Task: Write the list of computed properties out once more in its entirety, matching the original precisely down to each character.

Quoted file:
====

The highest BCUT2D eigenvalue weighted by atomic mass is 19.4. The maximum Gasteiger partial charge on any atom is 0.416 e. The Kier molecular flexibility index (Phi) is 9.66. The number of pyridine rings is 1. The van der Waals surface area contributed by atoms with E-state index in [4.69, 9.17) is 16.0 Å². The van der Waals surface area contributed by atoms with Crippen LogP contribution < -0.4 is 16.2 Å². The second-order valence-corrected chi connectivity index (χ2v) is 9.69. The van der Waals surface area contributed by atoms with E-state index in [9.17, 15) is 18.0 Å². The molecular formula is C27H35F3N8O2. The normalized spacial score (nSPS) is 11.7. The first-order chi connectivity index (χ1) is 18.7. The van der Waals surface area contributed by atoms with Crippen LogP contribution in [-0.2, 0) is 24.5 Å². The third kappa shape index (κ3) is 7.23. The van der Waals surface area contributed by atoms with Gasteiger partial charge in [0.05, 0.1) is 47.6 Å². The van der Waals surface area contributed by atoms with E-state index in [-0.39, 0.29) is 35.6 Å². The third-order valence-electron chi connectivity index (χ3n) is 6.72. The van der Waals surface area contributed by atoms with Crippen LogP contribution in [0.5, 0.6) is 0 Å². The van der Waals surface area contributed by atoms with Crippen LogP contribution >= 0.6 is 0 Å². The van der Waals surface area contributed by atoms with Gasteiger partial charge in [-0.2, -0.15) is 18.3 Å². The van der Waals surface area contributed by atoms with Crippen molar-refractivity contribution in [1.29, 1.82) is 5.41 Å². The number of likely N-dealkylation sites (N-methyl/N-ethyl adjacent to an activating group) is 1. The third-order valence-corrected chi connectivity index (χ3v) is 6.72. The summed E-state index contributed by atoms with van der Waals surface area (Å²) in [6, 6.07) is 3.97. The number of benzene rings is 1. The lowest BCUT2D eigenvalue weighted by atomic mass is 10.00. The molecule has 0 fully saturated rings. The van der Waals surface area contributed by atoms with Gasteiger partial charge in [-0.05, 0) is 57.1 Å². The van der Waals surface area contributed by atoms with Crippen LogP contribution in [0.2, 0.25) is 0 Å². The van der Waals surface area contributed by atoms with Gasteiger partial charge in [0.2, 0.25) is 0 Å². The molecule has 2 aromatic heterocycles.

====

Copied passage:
The highest BCUT2D eigenvalue weighted by atomic mass is 19.4. The maximum Gasteiger partial charge on any atom is 0.416 e. The Kier molecular flexibility index (Phi) is 9.66. The number of pyridine rings is 1. The van der Waals surface area contributed by atoms with E-state index in [4.69, 9.17) is 16.0 Å². The van der Waals surface area contributed by atoms with Crippen LogP contribution < -0.4 is 16.2 Å². The second-order valence-corrected chi connectivity index (χ2v) is 9.69. The van der Waals surface area contributed by atoms with E-state index in [9.17, 15) is 18.0 Å². The molecular formula is C27H35F3N8O2. The normalized spacial score (nSPS) is 11.7. The first-order chi connectivity index (χ1) is 18.7. The van der Waals surface area contributed by atoms with Crippen LogP contribution in [-0.2, 0) is 24.5 Å². The third kappa shape index (κ3) is 7.23. The van der Waals surface area contributed by atoms with Gasteiger partial charge in [0.05, 0.1) is 47.6 Å². The van der Waals surface area contributed by atoms with E-state index in [-0.39, 0.29) is 35.6 Å². The third-order valence-electron chi connectivity index (χ3n) is 6.72. The van der Waals surface area contributed by atoms with Crippen LogP contribution in [0.5, 0.6) is 0 Å². The van der Waals surface area contributed by atoms with Crippen LogP contribution >= 0.6 is 0 Å². The van der Waals surface area contributed by atoms with Gasteiger partial charge in [-0.2, -0.15) is 18.3 Å². The van der Waals surface area contributed by atoms with Crippen molar-refractivity contribution in [1.29, 1.82) is 5.41 Å². The number of likely N-dealkylation sites (N-methyl/N-ethyl adjacent to an activating group) is 1. The third-order valence-corrected chi connectivity index (χ3v) is 6.72. The summed E-state index contributed by atoms with van der Waals surface area (Å²) in [6, 6.07) is 3.97. The number of benzene rings is 1. The lowest BCUT2D eigenvalue weighted by atomic mass is 10.00. The molecule has 0 fully saturated rings. The van der Waals surface area contributed by atoms with Gasteiger partial charge in [-0.05, 0) is 57.1 Å². The van der Waals surface area contributed by atoms with Crippen LogP contribution in [0.2, 0.25) is 0 Å². The van der Waals surface area contributed by atoms with Gasteiger partial charge in [0.2, 0.25) is 0 Å². The molecule has 2 aromatic heterocycles.